Family held a special place in dad’s heart. He understood the importance of family bonds and his devotion to his loved ones was unwavering. His presence provided a source of support for all who were fortunate enough to know him. Dad valued the simple beauty of quiet reflection, finding solace in the world around him. He had a deep appreciation for all its wonders. His passion for travel, adventure, and exploration allowed him to embrace the richness of our world, and he shared that enthusiasm with his family.

In addition, dad was a pillar of trustworthiness. His integrity and reliability were second to none, and he was always there for anyone who needed his help, often going above and beyond. There is pain and sadness in his loss, but I take comfort in the knowledge that dad’s legacy lives on in the hearts of all who had the privilege of knowing him. As we remember Ed, my dad, let us carry forward the lessons he taught us through his life. Let us strive to embody the virtues of kindness, openness, adventure, devotion, and trustworthiness that were so integral to his character. In doing so, we honor his memory and keep his spirit alive.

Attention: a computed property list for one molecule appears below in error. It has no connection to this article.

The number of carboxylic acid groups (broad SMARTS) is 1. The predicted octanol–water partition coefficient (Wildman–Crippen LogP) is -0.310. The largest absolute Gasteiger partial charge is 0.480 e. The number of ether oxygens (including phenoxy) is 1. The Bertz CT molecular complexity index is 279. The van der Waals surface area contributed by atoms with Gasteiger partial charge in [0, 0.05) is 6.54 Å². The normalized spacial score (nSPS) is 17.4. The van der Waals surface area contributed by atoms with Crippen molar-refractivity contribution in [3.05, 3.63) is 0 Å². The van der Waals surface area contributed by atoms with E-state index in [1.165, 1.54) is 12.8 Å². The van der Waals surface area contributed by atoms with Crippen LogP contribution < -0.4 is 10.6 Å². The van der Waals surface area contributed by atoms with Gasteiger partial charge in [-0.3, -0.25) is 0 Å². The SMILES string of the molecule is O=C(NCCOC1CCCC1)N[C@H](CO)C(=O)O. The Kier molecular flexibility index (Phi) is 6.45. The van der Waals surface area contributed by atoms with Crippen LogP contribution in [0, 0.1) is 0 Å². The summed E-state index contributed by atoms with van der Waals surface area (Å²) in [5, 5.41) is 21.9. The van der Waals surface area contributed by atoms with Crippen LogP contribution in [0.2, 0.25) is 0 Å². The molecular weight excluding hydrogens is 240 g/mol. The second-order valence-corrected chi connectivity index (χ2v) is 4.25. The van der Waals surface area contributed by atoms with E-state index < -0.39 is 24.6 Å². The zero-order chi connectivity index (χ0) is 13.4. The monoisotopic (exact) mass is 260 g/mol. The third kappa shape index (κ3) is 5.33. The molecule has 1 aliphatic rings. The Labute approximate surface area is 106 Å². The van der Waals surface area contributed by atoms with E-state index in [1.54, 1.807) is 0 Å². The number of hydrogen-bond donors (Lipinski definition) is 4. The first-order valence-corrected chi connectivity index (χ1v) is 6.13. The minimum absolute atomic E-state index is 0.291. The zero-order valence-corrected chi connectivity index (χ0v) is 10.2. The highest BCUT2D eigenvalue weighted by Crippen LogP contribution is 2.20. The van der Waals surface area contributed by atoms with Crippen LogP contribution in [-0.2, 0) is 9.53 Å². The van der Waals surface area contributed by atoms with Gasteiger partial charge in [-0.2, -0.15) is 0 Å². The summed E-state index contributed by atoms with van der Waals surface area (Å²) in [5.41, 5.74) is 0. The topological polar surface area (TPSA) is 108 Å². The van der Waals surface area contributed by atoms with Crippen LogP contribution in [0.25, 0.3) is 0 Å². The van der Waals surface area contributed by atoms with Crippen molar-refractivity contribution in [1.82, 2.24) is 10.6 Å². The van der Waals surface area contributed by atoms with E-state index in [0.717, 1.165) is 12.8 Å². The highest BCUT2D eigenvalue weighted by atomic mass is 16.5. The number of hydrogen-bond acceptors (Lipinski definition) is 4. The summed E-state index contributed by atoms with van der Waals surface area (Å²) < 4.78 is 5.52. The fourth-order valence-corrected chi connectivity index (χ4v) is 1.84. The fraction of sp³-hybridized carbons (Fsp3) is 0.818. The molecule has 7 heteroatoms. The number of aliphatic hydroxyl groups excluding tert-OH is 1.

Thank you for joining us in celebrating the life of my dad, Ed Adlard.

I will always have a special place in my heart for my Cousin Ed. Being so close in age and going to grade and high school together, my sister Joanie and i were always buddies with Ed, especially at the lake at family gatherings. So many great memories with Uncle Joe, Aunt Marcy, Pat, Sue, and Ed . he had such a kind heart always.

– Kandy Hirt Cianciolo